Remember those old models of the molecule? Protons were positive, electrons were negative, and neutrons were undecided, usually all in balance to create a stable molecule.
Now think of an attitude in the same way, except rarely is it in balance. For most of us, any attitude object -- a person, a place, a company, nearly anything at all -- comes with positive, negative, and neutral bits of information, the result rarely if ever coming out equal. If I dislike Dancing with the Stars (and I do), then I'll list more negatives than positives.
This is where attitudes meet knowledge. And this is also the realm of PR.
As PR guru Karen Russell would happily note, I'm not a PR guy, I'll never be a PR guy, and PR is all the better for it, so I'll keep my PR discussion to a minimum and instead focus on attitudes and knowledge and how difficult it can be to change an attitude through the use of information. It comes down to this -- misperception is awfully hard to change.
Let me give you a recent example.
During the recent presidential campaign there was a rumor out there that Barrack Obama was Muslim, despite all information and facts to the contrary. Who stuck to that belief? People who already had reason to believe the worst about Obama, mostly conservative Christians and hardcore Republicans. The attitude overwhelmed knowledge. Indeed, putting out "true" information will sway some people but not those who are already attitudinally predisposed to be against you -- which is why I'd make a lousy PR person. It'd drive me nuts.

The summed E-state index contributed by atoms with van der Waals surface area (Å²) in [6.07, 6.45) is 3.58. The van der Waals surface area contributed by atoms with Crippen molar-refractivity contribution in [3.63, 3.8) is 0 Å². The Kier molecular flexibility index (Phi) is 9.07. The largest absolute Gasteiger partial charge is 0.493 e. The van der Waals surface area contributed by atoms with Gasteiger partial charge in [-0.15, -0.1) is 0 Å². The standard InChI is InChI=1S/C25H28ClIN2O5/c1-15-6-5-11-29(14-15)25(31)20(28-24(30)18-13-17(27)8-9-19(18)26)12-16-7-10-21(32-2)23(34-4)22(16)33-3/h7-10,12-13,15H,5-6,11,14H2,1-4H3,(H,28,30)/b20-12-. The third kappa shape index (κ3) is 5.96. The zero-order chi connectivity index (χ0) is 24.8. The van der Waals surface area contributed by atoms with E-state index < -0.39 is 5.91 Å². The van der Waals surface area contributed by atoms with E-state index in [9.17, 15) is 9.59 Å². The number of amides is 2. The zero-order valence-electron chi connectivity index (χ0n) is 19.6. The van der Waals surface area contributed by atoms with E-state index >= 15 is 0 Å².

There are ways to attack this, I suppose. One is parody and humor, to make fun of the misperception. That's a tricky tactic and it seems to work better for younger people than for older people. I'm sure there are differences in the kind of client you represent, both in their openness to such a dangerous strategy and whether it'd really work or not. Some companies would never accept such an approach, simply because it flies against their tradition. Pitch this campaign and you'd be out the door and looking for clients elsewhere.
Simply putting out "true" information, that doesn't work either, not for the hardcore believers, but you might add a few "protons" to their molecular attitude, soften their perception a little, but you have to be careful here too. Attacking the misperception as something held by idiots, that's gonna backfire, or so predicts most theories of persuasion. People love to counterargue, both internally and with others, and by forcing them into this counterargument you often push their attitudes to an even greater extreme. The research on attitude extremity is neat and gets right at this, but it's not something we spend a lot of time looking at in mass comm.
As an aside, we do know from the social psych literature that making someone generate arguments against their position tends to soften their attitudes -- the "walking in someone else's shoes" approach.
So it all comes down to protons, neutrons, and electrons, except in this case we're talking attitudes and not molecules. Each bit and piece of information goes into our head, gets mixed up, and we apply some personal algebraic formula to arrive at an overall attitude. Knowledge can influence attitudes, but more often it goes the other way around, and that makes it damned difficult if you're trying to generate positive attitudes about someone or some thing.